A private equity right of first refusal creates a legal right for a particular person or business to have the opportunity to purchase certain equity if it comes up for sale.
- Attracting investors to your private company before you offer any private equity for sale
- Protecting your equity interest in a company that you own or co-own
If you own a private company, you may want to raise capital by selling private equity. This is a relatively common business transaction, but because you only have a limited number of shares to sell, offers of equity should be carefully planned to maximize value.
Unlike the public equity that is traded openly on stock exchanges, private equity is typically a limited sale of a portion of a private business to an investor. Sometimes, founders or key players in companies may want to have the option to retain a certain degree of ownership of their company in the event of a private equity sale. Alternatively, owners of a private company may want to offer preferential treatment to investors they particularly want to work with. In these cases, a private equity right of first refusal may be appropriate.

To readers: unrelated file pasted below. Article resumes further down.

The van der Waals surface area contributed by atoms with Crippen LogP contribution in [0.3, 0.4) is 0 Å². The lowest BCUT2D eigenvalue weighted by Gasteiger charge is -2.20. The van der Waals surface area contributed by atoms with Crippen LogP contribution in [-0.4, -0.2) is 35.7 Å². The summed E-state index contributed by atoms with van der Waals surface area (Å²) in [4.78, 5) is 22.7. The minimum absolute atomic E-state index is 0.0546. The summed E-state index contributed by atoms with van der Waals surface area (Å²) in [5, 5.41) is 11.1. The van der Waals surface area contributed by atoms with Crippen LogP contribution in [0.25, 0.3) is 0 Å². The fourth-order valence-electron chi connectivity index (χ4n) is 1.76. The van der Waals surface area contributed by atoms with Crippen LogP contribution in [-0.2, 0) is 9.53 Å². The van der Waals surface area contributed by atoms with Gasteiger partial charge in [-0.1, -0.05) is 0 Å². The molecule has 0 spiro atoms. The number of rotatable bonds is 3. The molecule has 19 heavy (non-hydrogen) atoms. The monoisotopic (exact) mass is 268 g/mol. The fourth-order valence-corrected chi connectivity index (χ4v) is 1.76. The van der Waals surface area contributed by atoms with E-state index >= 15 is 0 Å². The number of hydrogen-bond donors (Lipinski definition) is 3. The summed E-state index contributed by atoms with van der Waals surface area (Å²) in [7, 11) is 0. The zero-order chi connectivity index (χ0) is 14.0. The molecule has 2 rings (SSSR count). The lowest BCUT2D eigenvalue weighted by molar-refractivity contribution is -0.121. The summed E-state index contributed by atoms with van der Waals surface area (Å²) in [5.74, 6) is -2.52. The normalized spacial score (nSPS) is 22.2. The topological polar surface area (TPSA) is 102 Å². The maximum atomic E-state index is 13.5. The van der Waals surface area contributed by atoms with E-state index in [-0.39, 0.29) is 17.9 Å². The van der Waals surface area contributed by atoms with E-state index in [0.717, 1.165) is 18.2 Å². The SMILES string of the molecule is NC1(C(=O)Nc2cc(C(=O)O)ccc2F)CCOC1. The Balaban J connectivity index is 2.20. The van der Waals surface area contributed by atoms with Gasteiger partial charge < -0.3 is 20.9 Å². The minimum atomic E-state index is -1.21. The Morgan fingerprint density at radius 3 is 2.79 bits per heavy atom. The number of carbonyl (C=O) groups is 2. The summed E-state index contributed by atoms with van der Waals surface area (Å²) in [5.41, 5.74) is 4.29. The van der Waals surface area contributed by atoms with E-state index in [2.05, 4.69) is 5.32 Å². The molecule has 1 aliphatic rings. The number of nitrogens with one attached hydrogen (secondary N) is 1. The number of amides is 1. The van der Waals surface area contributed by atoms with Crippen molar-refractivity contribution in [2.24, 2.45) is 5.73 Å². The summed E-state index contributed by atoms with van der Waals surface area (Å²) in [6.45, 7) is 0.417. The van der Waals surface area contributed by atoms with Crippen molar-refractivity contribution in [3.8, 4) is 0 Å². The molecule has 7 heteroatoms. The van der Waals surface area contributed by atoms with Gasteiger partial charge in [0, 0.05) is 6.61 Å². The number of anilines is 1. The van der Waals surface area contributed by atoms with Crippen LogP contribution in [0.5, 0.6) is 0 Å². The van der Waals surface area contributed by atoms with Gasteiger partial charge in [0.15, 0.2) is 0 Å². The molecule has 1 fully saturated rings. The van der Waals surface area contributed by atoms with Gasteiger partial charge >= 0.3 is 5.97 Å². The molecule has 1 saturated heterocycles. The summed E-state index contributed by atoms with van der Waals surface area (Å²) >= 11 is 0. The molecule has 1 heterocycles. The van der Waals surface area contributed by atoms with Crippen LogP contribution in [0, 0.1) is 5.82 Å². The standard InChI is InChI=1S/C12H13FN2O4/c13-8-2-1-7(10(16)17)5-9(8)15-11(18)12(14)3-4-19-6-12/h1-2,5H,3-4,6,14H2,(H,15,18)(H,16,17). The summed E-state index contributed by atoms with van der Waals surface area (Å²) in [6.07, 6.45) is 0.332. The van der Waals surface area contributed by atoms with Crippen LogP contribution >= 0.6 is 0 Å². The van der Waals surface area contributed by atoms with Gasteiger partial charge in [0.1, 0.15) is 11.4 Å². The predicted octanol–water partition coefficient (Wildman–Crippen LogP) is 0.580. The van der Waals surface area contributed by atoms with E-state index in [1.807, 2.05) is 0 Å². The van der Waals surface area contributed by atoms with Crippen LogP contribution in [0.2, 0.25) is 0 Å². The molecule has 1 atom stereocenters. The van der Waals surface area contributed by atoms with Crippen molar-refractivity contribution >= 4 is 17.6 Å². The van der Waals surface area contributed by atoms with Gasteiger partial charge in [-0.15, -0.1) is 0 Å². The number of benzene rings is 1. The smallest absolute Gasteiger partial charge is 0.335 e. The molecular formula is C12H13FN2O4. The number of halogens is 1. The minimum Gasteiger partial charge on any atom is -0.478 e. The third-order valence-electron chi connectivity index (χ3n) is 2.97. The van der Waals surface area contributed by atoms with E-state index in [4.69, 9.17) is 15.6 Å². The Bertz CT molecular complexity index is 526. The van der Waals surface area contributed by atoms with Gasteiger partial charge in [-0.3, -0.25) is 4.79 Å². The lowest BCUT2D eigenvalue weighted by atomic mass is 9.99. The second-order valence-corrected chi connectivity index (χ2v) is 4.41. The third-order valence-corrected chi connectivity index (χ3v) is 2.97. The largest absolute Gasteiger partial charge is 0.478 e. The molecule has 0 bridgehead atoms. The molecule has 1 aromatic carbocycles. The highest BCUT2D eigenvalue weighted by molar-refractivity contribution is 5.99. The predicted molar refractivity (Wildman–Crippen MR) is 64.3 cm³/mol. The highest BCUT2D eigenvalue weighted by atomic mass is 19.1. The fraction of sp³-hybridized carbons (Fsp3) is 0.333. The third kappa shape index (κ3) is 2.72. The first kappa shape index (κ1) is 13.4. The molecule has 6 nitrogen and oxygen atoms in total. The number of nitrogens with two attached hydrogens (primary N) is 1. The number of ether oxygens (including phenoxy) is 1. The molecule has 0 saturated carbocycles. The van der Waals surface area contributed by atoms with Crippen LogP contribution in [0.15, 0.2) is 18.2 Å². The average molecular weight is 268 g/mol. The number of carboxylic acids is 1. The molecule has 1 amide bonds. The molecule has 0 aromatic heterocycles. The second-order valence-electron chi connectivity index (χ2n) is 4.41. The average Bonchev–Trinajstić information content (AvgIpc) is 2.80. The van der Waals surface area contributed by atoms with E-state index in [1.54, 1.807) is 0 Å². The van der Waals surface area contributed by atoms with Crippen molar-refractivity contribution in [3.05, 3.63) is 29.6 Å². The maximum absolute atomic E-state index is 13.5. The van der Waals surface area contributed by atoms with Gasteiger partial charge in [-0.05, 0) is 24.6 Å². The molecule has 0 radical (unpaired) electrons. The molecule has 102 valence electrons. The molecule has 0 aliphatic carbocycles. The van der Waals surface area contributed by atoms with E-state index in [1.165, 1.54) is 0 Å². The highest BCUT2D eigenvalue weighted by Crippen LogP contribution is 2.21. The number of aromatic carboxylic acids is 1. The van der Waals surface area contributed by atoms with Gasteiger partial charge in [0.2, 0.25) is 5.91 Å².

A right of first refusal is a contract that gives the holder the option to proceed with a particular business transaction first, before anyone else may have the opportunity. A private equity right of first refusal agreement gives a person or business a right to be presented with an offer of private equity before any other potential investors can get involved. Use this interactive form to create a private equity right of first refusal agreement that gives preferential treatment to key figures in your company.